Tag Archives: Canterbury Cathedral

8 July: The Scandal of Disunity

justin-welby_blesses_francis2

There are signs of hope. Here is Francis, Bishop of Rome, receiving a blessing from Justin, Archbishop of Canterbury. No charade, surely? The Pope would not bring about scandal by seeking a blessing from a heretic schismatic. When Bishop Nicholas Hudson joined Bishop Trevor Willmott in blessing the congregation at Canterbury Cathedral, what were we to make of the implied recognition of value in Anglican orders?

The scandal is not that these isolated events happen, but that we lack the courage of our convictions, so they remain isolated. Forty years ago I was assured that, juridically, Anglican orders were all valid since Old Catholic bishops had taken part in enough ordinations to ensure recognition of Anglican Apostolic Succession.

In another church, a good distance from Canterbury, a Catholic bishop was ordained recently, with his friend, co-worker and Anglican bishop, robed on the sanctuary. It was good to see him there, but he was not invited to join the Catholic bishops by laying hands on the ordinand.

And the announcement that day deterring non-Catholics from receiving the Eucharist? If a bishop being ordained is not one of those special occasions when Eucharistic hospitality is to be encouraged, I’m not clear when it may be grudgingly permitted. Put out into the deep!

WT.

Advertisements

Leave a comment

Filed under Daily Reflections

24 May: C is for Canterbury

019e083f-4292-4263-ac75-9e0edbf9923e

Or even ‘H is for Home’. This city has become home as nowhere else in my life, now I’ve spent more than half my days here. Here are the streets where my students have lived, the schools, community centres, libraries and halls where I’ve taught them anything from the basics of maths and English to art, cookery or even simple motor mechanics. Here is the court where I’ve supported students, the chip shop where more than one has greeted me, years after our lessons ceased …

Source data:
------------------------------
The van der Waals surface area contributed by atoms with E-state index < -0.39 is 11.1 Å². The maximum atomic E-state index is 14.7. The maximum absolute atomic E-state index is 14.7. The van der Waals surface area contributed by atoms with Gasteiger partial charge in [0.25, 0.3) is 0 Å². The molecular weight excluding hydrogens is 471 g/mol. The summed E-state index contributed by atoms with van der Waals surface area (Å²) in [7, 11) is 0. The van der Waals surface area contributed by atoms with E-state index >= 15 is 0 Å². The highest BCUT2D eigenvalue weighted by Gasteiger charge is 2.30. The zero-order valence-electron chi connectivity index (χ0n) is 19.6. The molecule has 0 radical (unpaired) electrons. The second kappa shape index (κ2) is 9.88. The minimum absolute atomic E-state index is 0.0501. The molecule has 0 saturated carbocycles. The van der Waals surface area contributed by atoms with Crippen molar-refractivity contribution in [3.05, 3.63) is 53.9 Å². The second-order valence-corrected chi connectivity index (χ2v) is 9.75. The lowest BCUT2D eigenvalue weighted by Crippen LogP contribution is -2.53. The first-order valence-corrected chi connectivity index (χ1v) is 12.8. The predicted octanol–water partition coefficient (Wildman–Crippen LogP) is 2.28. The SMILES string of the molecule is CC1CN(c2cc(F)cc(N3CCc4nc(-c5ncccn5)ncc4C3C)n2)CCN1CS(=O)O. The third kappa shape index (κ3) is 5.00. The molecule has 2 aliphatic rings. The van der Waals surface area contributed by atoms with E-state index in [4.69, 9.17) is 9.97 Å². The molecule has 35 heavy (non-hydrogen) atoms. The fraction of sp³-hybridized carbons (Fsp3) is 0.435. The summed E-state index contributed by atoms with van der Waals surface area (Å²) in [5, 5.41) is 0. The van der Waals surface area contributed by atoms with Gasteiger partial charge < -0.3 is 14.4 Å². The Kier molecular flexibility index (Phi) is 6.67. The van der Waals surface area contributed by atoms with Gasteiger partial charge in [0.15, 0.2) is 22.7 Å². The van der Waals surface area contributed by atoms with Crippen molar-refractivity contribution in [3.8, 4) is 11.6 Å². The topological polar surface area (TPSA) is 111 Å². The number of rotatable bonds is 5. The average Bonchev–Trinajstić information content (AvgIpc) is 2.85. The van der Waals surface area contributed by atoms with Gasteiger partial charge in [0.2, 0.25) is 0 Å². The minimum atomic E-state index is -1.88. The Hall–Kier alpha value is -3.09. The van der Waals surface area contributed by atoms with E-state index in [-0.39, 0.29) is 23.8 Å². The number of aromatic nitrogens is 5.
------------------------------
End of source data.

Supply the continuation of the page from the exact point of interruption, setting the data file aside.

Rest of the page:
… but here too, closer to my heart, is a family home of thirty years, infused with memories: three generations of Turnstones have made their mark – young Abel too! He had best watch out, though granddad heard about it when felt pen strayed onto the table surface! Remember too that the previous generation, our children’s grandparents were frequent visitors and remain part of the fabric of their growing up in this place.

greyfriarsfrom meadow

Canterbury is special, even if the city centre is increasingly given over to big business rather than small, let alone to worship. Even the signposts all through the town are in the corporate style of the Whitefriars’ shopping centre. And despite the continuous noise of traffic, and the fumes that poison the air, it has been a good place to raise a family. There is still green space. And we do have access to the cathedral and the deep silence of centuries of prayer.

crypt (640x481)

We may whinge about the busloads of continental teenagers spilling out of the pound shops, but we’ll miss them when they stop coming. Regimented private schools may be well-behaved, but lack their vitality.

We’ll also miss the Franciscans when they close the Study Centre and leave Greyfriars chapel this summer, but this is home, its churches, shops, level crossings and traffic queues, old friends and acquaintances, and corners unvisited except when friends stop by. I guess we’re here while the next generation are based hereabouts; this is home.

WT.

1 Comment

Filed under Daily Reflections, PLaces

28 March: “Is Christianity Dead?”- Our Response to BBB: III – The church should feel like a place of welcome.

 

Dear BBB,

I spend a fair bit of time with teenage boys, and was one myself. Let me return to those lads staring at the ceiling. Part of the answer to their apparent detachment was that they – and the girls – should have been at the door, greeting people, handing out newsletters and hymn books, finding seats for visitors, pointing out the toilets/washrooms. Yes, some of them would feel awkward doing that, but if you are part of the team you are part of the community. Welcoming could be a ministry they undertake as part of the confirmation programme.